Somewhere, somehow, somebody must have kicked you around some/Who knows maybe you were kidnapped tied up/Taken away and held for ransom/Honey, it don’t make no difference to me baby/Baby, everybody has to fight to be free, you see
This post is more a series of questions, as opposed to answers. It is not exhaustive.The questions relate to events in Northern Mali and as the situation is on-going definitive answers are a long way from being established. The underlying question is could the events of the past months have been predicted. The literature on warning intelligence is abundant. A key theme of the literature is how to predict over the horizon events and put in place measures to mitigate against the likely risks these events could create. For a sample see here, here, here and here.
The basis for warning intelligence is the generation of indicators:
Early warning indicators — precursor events that provide initial signals into the nature, severity, and direction of emerging industry conditions — are the basis of an intelligence early warning system.
In the case of Northern Mali were there indicators of the events that subsequently occurred? A review of open source material suggest that there were, at least, four indicators that could have been pertinent for analysts. Others with more local knowledge (and time) may have others.
- The consequences of the end of the Gaddafi regime.
- The death of Ibrahim Ag Bahanga
- AQIM kidnappings
- The emergence of new armed groupings
There have been numerous reports making the case that changes in Mali are a result of the end of the Gaddafi-regime – weapons, fighters etc moving back into the Northern Mali. Samples are here, here and here. The overall impact of this indicator may have have been limited by itself but when combined with the other indicators is perhaps more significant, providing additional men and material that would otherwise have been unavailable.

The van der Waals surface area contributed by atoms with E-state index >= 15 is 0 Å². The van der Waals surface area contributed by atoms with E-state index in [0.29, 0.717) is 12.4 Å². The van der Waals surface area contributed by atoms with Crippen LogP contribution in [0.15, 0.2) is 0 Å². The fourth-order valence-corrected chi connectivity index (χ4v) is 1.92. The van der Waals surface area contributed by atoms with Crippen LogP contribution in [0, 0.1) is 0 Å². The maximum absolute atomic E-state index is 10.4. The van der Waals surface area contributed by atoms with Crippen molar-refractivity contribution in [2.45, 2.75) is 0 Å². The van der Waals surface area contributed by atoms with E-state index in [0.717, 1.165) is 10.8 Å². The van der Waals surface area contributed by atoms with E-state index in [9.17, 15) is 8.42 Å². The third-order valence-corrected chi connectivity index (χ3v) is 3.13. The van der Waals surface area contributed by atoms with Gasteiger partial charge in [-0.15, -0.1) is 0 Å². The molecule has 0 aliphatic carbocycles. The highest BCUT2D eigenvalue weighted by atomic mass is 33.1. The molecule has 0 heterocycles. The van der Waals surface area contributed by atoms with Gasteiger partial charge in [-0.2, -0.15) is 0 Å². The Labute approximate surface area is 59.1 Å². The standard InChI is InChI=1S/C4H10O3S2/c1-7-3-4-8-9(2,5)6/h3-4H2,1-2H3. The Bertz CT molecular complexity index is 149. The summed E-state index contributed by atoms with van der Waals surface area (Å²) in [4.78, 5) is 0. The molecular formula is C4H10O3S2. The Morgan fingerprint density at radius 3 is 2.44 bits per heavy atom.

The death of Ibrahim Ag Bahanga could have been a second indicator for analysts; the death of a historic leader of armed revolts in the region would inevitably lead to competition for influence among other leaders. His death removed a known individual whose decision making processes could be tracked across time and were predictable.
An third indicator could have been the AQIM kidnappings. Franklin Charles Graham has a view of the kidnappings here (pay-wall). This would have required recasting the analytic paradigm through which the kidnappings were portrayed, at least in the media from a money making vehicle for AQIM; a ‘terrorism financing’ optic to an analytic cadre that saw them as a tool to project power. Certainly, at a tactical level the kidnaps are widely alleged to have allowed the group to obtain money, but also to negotiate prisoner exchanges, and limit strikes and military intervention to protect the lives of the hostages. At the strategic level, AQIM was able to project power by forcing negotiations and making governments seem weak. An alternative analysis would be to examine the geographical scope of the kidnappings and to concentrate on their expanding area of operations. For example, tracking travel advisories from foreign governments about where it was safe for tourists to travel could show the expansion of their area of influence. Arguably, prior to the fall of Kidal, Timbuktu and Gao, this area was already to a certain extent under the ‘influence’ of AQIM and their associates. The kidnapping operations had a ‘corrosive effect’ on the local populations, undermining state authority and official regulation, gradually shifting perceived power and influence to AQIM and their kidnap associates.